Savage: The Battle for Newerth Review

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Graphics: 7.5
Sound : 7.0
Gameplay : 9.0
Multiplayer : 7.5
Overall : 7.8
Review by Matthew “Monkfish” Burrell
The online gaming world as of late seems to be catering in a large part to one of two types of gamers; fans of RTS games and Shooters fanatics. Of course there are also MMORPGs, but games like the Quake and Unreal series, as well as Warcraft, the Command and Conquers series, and Ensemble’s Age of whatever series, have made it clear that these are two very popular genres. Unfortunately a lot of RTS fans enjoy the strategy aspects of the game too much to really get into a shooter/melee combat game and vice versa. While there were plenty of fans who’d play either, there was no game that really brought these two groups together... Until now that is.

Savage is the latest offering from S2Games/iGames and it ambitiously sets out to create a new genre of gaming known as the Real Time Strategy Shooter (RTSS). The goal was to create a game that fans of both genres will be able to play together and possibly even introduce some of the stubborn fan of a particular genre to the fun that another genre has to offer. So did they succeed? Well in some ways yes, in other ways... Sort of. Interested? You should be. Read on for the details.


Where do you start with a game like this? Well, it’s really two games in one. There’s one mode where you take the role of commander and an entirely different mode in which you can play as a warrior. While both exist at once and participate in the same game, it’s up to you to choose which role you’re in the mood to play.

If you decide to take on the role of warrior, you will essentially be playing the role of an offensive ground unit in either 1st or 3rd person perspective, depending on the weaponry. As a warrior your main focus is on direct combat and working with other warriors to accomplish specific goals. Unlike the FFA modes of Quake and Unreal, this game requires some serious teamwork if you want to be effective. It’s all too easy for the loner who thinks he’s Rambo to have his butt handed to him by a pack of enemy warriors. However, it’s quite satisfying to find yourself in the middle of a group who understand that sticking together gets things done.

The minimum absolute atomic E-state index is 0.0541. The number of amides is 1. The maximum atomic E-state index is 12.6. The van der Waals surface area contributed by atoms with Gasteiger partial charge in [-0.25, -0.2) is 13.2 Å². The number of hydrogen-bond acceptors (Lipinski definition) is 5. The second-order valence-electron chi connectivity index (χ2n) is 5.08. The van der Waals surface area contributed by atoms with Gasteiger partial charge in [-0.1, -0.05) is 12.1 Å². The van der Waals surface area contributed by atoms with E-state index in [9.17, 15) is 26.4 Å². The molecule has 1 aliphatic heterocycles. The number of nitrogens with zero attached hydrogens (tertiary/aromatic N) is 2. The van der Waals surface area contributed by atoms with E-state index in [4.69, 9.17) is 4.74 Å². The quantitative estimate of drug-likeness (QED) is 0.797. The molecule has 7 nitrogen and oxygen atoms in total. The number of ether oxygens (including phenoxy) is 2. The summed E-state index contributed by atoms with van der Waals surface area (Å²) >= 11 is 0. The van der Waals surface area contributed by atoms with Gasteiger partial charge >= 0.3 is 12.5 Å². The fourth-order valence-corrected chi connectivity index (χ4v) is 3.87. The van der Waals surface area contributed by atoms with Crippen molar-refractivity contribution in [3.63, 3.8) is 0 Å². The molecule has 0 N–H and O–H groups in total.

While in most shooters, it’s all about the kills or simply capturing the flag a certain number of times, in Savage, you act more as a basic unit in a RTS would. While frags are always a good thing, the primary focus is more on capturing key spawn points, helping you commander secure resources locations and expansion points, and trying to interrupt the opponents progress by cutting off the supply chain or taking out essential buildings. Fans of RTS games will really enjoy this mode more than they might imagine. At times you’ll find yourself applying a bit more personality to those hundreds of thousands of peons and other units you’ve sent out in other RTS games. While a standard RTS game is based strictly on formulas and numbers representing terrain advantages, armor, weapons, number of troops and their health points etc, in Savage, there is the new factor of player skill to consider. While the stats and unit strengths or weaknesses certainly play a role in the outcomes of match ups, a truly skilled player can survive and even cause some major damage despite being outmatched as far as numbers go.